I wanted to talk more about this “making things into problems” thing–specifically, where it comes from, and what we’re doing when we make things into problems. And, I wanted to talk about how to accept your life in a way that’s deeply real and pragmatic.
When we make ordinary, everyday life into a series of “problems,” we’re trying to get control in a world where have a fundamental lack of control. Instead of sitting with that, it becomes easier to say, “The problem is that I just need to get more organized” or “If my boss would change, I’d be happier.”
Externalization is the name of the game–put it over there, out there, get it away from me! Why, I’d be happy if…
Yet, I confess that I’ve always felt a bit dissatisfied when someone pointed out this phenomenon to me and the answer was to simply stop doing it.
“Yes, yes, I know I need to stop doing that,” I’d think. “I see how I’m just on a hamster wheel. I get that making things into problems just amps up the drama in my life. But if I just stopped…then what? What do I do with all of that empty space?”
Well, I have two ideas about that.
One idea is that someone could start spending more time with that empty space–breathing in it, crying in it, hitting pillows in it, laughing in it, dancing in it. Rather than trying to externalize anything with a to-do list of “problems” to tackle, or even making the fact that we tend to problematize things into yet another PROBLEM, we could just sit with the emptiness that arises and be with anything that comes up alongside it.
What comes up could be sadness, anger, or joy. Most likely, it’d be all three. You could sit down for an hour each day and just…be. No problematizing, just breathing and watching what comes up and processing through it. –And I’m serious when I say, “sitting with it.” I literally mean–making time each day, or finding a retreat space, or finding a workshop that does this kind of thing, and making a conscious effort to be fully present to your feelings and process them out.
The other idea is that someone could be conscious about the tendency to problematize and then make an internal switch that starts to alchemize things. It would be something along these lines:
- Instead of it being a “problem” that the house is a mess, one could recognize the impulse to make it a problem. One could recognize that deep need for control that’s coming up, and recognize where it’s coming from. Then one could say, “Alright, I’m going to USE this. I’m going to get started on cleaning my house, and I’m going to be present in my body while doing it. I’m going to use physical movement and breathing and staying present to transform the energy/feelings into something else. I don’t even know what it will transform into, but there’s a stuckness that I feel when I make this into a problem, so I’m going to approach this differently.”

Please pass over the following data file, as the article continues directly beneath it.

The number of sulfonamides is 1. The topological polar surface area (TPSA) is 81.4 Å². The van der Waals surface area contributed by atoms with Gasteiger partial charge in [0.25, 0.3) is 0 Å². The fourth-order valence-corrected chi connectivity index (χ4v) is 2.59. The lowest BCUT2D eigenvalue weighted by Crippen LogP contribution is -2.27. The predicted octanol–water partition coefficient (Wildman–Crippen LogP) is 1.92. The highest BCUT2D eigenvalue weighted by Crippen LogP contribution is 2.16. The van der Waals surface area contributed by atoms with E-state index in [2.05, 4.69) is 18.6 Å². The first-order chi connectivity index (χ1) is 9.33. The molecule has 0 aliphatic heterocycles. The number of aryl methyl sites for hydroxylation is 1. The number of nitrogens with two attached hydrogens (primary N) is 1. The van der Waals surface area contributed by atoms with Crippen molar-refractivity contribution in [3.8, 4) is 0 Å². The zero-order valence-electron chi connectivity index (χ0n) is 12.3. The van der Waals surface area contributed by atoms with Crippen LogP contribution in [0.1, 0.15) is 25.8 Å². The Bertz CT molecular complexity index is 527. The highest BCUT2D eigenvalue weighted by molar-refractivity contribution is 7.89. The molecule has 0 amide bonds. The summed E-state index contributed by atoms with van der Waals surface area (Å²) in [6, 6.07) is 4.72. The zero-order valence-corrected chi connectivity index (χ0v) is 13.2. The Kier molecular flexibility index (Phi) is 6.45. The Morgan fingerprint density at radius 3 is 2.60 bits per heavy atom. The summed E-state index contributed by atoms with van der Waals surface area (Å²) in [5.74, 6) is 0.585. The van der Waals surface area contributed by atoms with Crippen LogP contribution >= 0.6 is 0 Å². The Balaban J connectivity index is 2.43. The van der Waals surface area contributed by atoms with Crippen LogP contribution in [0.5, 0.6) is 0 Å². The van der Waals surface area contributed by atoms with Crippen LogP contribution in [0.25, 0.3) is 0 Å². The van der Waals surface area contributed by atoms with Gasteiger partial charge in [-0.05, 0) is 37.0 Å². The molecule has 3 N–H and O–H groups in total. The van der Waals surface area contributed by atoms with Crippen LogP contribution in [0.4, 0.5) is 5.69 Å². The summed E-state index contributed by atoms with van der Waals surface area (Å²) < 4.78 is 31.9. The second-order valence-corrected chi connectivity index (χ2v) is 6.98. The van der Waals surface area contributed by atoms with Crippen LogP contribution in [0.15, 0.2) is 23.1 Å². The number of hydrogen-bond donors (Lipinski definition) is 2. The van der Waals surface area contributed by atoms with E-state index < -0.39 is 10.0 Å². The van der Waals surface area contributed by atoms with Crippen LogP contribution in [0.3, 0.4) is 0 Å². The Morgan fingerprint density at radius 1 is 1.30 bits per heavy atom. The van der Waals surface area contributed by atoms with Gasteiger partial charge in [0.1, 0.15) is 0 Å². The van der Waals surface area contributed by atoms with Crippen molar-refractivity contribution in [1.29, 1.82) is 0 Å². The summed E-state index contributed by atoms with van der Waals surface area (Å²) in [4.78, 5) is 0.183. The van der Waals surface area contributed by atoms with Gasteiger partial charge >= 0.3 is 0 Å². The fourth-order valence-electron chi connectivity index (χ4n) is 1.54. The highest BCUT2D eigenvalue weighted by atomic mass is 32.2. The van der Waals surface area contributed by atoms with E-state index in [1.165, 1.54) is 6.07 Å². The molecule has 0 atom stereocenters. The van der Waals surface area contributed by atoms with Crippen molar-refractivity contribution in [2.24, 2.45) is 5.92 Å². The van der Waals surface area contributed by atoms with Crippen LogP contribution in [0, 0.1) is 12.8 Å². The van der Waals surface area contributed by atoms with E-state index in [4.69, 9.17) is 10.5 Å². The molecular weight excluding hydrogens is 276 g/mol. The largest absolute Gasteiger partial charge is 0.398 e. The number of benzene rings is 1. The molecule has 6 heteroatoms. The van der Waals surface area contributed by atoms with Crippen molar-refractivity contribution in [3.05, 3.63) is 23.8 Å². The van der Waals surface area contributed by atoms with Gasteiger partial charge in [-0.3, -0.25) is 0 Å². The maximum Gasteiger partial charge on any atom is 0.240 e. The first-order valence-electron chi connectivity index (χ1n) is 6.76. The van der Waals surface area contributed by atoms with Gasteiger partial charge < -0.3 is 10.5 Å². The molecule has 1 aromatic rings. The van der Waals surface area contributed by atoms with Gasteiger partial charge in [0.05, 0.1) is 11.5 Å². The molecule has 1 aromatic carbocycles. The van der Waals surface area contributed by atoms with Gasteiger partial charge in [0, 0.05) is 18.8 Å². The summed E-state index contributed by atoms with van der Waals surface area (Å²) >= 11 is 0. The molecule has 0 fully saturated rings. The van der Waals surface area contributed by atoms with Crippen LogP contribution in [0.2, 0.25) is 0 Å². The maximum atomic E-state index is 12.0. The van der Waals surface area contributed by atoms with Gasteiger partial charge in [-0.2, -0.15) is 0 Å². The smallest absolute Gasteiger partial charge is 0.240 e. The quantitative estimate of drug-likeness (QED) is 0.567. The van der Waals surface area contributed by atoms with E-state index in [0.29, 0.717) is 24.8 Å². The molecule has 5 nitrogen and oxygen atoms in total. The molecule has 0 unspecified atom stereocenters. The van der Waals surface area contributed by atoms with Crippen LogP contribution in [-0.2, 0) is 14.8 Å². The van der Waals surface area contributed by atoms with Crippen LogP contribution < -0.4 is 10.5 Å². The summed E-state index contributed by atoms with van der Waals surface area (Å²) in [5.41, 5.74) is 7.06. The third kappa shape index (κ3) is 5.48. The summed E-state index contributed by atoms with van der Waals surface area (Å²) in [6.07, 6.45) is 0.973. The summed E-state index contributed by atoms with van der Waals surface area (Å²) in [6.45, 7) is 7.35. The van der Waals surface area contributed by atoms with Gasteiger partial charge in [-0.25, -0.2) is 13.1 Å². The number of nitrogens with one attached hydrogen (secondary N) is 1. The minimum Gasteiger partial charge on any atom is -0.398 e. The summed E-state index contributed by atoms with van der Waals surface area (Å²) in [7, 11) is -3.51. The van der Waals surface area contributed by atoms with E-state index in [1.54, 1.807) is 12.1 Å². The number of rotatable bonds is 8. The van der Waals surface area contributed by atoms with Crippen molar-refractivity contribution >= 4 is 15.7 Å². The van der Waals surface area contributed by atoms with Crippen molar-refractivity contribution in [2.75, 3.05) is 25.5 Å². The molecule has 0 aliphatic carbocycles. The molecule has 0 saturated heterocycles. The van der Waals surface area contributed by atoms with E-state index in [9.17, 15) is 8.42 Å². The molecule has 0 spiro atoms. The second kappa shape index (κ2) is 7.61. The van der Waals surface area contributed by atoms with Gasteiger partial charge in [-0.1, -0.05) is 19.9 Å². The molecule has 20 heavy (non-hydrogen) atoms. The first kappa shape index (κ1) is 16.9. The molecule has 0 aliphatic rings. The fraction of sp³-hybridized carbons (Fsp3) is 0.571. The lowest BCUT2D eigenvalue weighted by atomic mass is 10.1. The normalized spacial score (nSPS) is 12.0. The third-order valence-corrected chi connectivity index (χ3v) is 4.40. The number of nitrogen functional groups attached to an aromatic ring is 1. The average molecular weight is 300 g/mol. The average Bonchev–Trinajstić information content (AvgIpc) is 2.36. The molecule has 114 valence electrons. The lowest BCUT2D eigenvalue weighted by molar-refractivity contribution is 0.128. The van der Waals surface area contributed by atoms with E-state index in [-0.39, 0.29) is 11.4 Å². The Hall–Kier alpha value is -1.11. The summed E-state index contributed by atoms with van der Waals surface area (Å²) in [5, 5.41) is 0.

- Instead of it being a “problem” that your boss is a pain in the ass, one could recognize the impulse to make their boss into a problem. One could recognize the deep need for control that’s coming up (wanting people to be different than they are choosing to be?–yep, those are control issues) and recognize where it’s coming from (any resentment in your past when others have treated you the same way as your boss? Does your boss remind you of someone?). Then one could say, “Alright, I’m going to USE this. I’m going to stop trying to control my boss or expecting my boss to act any differently than he/she does. If my boss is rude or unkind to me, I’m going to use this as an opportunity to practice respectfully and compassionately speaking up for myself, while simultaneously realizing that I can’t control anyone else. I can only control myself, and I’ll have more self-respect if I start speaking up for what I need. I’m going to use this situation where I’m triggered by what my boss does to start realizing what is unresolved in me, and where I start to sell out on my own personal integrity by wanting to treat someone else unkindly simply because I think they’ve treated me unkindly. I’m going to notice my own tit-for-tat tendencies. I’m going to see this as a call to go even more deeply into my own process. I don’t even know what this is going to transform into, but there’s a stuckness that I feel when I make this into a problem, so I’m going to approach it differently.”
See how this could go? Alchemy is a beautiful thing.
The very things that we use in one context as “problems” could in fact be solutions, opportunities to our own opening up. We live in this world in which there’s very little that we can control beyond our own responses to life, and yet that piece–the power we have over what we do with what is showing up–makes all the difference.